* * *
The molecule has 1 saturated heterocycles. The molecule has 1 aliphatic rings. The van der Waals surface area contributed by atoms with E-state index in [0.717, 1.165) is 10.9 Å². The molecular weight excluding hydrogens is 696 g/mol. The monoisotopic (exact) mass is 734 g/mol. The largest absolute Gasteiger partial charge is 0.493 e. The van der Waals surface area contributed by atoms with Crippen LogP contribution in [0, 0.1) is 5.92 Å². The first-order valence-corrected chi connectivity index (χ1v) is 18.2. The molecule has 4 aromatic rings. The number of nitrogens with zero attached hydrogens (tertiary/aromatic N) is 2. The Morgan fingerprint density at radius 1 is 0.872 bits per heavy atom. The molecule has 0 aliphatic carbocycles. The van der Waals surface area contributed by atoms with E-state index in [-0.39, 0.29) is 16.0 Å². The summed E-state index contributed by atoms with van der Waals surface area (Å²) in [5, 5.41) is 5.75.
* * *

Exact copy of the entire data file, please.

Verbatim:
The molecule has 1 saturated heterocycles. The molecule has 1 aliphatic rings. The van der Waals surface area contributed by atoms with E-state index in [0.717, 1.165) is 10.9 Å². The molecular weight excluding hydrogens is 696 g/mol. The monoisotopic (exact) mass is 734 g/mol. The largest absolute Gasteiger partial charge is 0.493 e. The van der Waals surface area contributed by atoms with Crippen LogP contribution in [0, 0.1) is 5.92 Å². The first-order valence-corrected chi connectivity index (χ1v) is 18.2. The molecule has 4 aromatic rings. The number of nitrogens with zero attached hydrogens (tertiary/aromatic N) is 2. The Morgan fingerprint density at radius 1 is 0.872 bits per heavy atom. The molecule has 0 aliphatic carbocycles. The van der Waals surface area contributed by atoms with E-state index in [-0.39, 0.29) is 16.0 Å². The summed E-state index contributed by atoms with van der Waals surface area (Å²) in [5, 5.41) is 5.75.